Maps are one of the most valuable tools in the Safe Route to School (SRTS) toolbox. Maps can help you communicate about:
- Existing pedestrian and bicycle infrastructure
- Potential pedestrian and bicycling routes
- Walking school bus and bicycle train routes
- Arrival and dismissal procedures
- And much more!
Maps can be a useful encouragement tool and can help steer students and parents/guardians toward routes that are safer.
- MN Safe Routes to School Projects Interactive Map – This map displays Safe Routes to School work in Minnesota funded by MnDOT and other sources, including infrastructure projects, plans, bike fleets, Walk! Bike! Fun! curriculum trainees, participation in walk and bike encouragement events, and more.
- Guide to Walking and Bicycling Route Maps – information and tips on how to create walking and biking to school maps and arrival/dismissal maps for your school–for folks without map-making experience!
Minneapolis Walking Routes for Youth Map
At a Glance: Minneapolis Public Schools and the city of Minneapolis have a comprehensive Safe Routes to School program that includes several planning initiatives. In 2007, a task force was created to develop the Minneapolis Safe Routes to School Strategic Plan. Since the strategic plan was developed, schools and the city have completed programmatic activities as well. In 2012, the City developed a Walking Routes for Youth map that analyzed and recommended walking routes to every school in Minneapolis. The walking map also allows the city to prioritize where it will make improvements during other city road projects and which projects they submit for grant funding.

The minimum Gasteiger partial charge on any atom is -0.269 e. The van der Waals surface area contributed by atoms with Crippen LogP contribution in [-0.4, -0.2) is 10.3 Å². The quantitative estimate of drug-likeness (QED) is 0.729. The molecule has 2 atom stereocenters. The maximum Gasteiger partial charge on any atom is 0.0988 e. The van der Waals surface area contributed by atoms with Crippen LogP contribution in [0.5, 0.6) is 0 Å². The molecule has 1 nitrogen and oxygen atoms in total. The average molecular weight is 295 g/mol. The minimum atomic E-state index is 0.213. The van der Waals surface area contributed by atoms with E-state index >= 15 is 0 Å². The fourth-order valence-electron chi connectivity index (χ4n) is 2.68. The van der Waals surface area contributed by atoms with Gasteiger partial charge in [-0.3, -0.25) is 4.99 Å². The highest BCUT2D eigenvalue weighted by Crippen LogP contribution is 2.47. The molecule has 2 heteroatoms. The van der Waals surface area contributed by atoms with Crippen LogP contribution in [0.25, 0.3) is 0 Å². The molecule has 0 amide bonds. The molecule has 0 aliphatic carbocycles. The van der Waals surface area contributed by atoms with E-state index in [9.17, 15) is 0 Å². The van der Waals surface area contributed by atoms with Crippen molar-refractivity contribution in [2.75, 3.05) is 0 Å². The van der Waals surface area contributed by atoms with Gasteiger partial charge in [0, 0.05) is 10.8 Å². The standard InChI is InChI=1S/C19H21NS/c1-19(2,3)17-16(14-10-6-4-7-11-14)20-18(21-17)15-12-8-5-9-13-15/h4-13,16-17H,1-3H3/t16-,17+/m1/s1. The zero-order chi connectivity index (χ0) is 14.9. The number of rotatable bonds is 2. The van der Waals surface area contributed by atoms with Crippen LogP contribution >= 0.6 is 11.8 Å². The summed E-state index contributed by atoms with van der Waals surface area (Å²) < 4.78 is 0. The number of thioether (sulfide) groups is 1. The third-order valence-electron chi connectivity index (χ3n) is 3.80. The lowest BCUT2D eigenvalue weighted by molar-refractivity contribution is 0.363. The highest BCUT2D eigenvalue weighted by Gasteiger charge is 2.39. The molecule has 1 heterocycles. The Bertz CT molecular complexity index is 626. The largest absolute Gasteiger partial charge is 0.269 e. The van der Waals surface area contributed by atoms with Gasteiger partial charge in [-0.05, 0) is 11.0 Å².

The original intent was to create and distribute walking maps to the community, focusing on neighborhoods with crime and personal safety issues and help focus other improvements such as signing, pavement marking and other route improvements. The project evolved into a city-wide process with public input that identifies prioritized walking routes for Minneapolis students.
Federal Funding: $62,000
Results: The map was completed in 2014 and distributed to schools, park buildings and made available online as an interactive map. The map led to success in applying for infrastructure funding since priorities for improvements were identified. Public works uses the tool to make improvements in key areas when non-Safe Routes to School projects are happening. The school district Safe Routes to School coordinator also uses the tool to develop walking schools buses and bus stop and walk programs.
Do you have a local success story to share for SRTS Mapping? Submit a brief summary to [email protected].